Eckhart Tolle is well known as one of the most influential spiritual teachers of our time. In the last several years, he has risen to prominence not only for his books–which include The Power of Now and A New Earth–but also for his television appearances and spiritual seminars. Although he has much to offer us on the discovery trail to our deeper nature, he is also skilled at teaching us the art of deliberate thinking. It’s for this reason that I include him in this article.
Regarding the subject of deliberate thinking, many individuals may question whether such is, indeed, possible. Undoubtedly that’s because most people have neither attempted nor practiced it. For these people, thoughts just occur as they may, most often randomly and repetitively. Consequently, their lives are a reflection of thought processes that lack intention.
Some experts believe that we cannot possibly know what our next thoughts will be; that we are not, in fact, capable of producing them. This may or may not be true; but through deliberate effort, we can at least attune ourselves to the nature of thoughts we receive. In one presentation, Eckhart likened the process to the following:
Imagine that we are sitting on a park bench. We have no particular agenda in mind except to enjoy time in nature. A few minutes pass but then a dog runs into our field of vision. It sniffs the ground in one location; paws the earth at a second; stops to urinate at a third. The dog goes on and on. In this example, the dog–of course–is analogous to our thinking process. Must we follow that dog–and focus on it exclusively–merely because it entered our field of vision? If our answer is yes, we are training ourselves to be the subject–not master–of every other dog (thought) that enters our mind. Negative and ugly dogs undoubtedly lead to more thoughts of a similar nature, connected as though by an invisible leash. Fortunately, however, the same is true of positive thoughts.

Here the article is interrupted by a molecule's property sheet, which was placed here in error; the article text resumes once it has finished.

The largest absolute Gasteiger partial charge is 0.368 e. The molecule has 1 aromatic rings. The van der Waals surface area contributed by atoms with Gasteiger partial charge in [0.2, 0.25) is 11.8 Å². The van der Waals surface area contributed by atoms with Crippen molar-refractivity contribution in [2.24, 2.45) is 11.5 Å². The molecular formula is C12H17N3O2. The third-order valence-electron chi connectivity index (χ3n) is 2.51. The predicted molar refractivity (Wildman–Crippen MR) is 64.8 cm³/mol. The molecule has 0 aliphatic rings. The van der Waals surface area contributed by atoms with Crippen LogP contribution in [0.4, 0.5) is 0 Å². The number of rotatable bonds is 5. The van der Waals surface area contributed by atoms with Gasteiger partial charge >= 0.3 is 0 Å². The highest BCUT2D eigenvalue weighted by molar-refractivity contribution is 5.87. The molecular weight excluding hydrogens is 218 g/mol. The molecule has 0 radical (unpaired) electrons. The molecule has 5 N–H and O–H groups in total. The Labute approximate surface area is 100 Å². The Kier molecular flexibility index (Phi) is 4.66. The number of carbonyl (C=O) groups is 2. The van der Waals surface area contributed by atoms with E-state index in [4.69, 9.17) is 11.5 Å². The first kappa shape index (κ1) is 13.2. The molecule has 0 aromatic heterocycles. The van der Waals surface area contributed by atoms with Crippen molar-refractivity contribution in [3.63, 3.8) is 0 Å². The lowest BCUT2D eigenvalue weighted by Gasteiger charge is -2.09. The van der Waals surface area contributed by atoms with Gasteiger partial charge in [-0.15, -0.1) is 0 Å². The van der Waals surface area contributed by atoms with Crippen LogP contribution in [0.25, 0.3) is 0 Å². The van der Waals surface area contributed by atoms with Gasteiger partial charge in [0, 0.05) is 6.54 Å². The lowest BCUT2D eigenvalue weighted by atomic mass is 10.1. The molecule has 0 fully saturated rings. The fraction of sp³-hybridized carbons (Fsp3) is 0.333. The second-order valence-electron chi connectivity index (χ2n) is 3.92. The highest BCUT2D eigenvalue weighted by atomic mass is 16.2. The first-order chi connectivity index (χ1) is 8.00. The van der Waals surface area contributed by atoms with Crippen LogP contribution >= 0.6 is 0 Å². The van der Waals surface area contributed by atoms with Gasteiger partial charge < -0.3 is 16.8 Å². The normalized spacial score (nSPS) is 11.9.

What does this mean in practical terms? That we may choose not to follow painful thoughts related to our ex spouse, business deals that went wrong, or financial worries that would keep us awake at night. That we may choose not to focus on relationship thoughts–be they platonic, romantic, or familial–that would cause us stress, worry, or concern. We are not being negligent when we choose not to do so; we are nurturing a better state of mind and preserving our sanity. And we may remind ourselves just who gives importance, relevance, and meaning to all of our thoughts and experiences. Do they come labelled as Win, Lose or Place apart from our own thoughts toward them? Of course, not! We are the scepter holders of opinion.
With practice, we may train ourselves to follow the thoughts we wish to entertain. Thus we become the master. There will also be times when we may choose not to think; to remain, instead, in the bliss of present awareness without engaging the thinking process. We may also liken thinking to our arms or legs: Just because we have them, must they always be in motion? No, they may be at rest…as may our thinking. If we have nothing good to think, we may choose not to engage negative thinking just to fill time. Such, in fact, will benefit us greatly.
Dare to dream (and care for one another).
With heartfelt regards,
Copyright © – 2020 – R. Arthur Russell
P.S. Please share this article if you enjoyed it. If you’d like to view my latest book (This Taste of Flesh and Bones–released September 8, 2020), press here. May it help you in your spiritual journey. 🙏🙏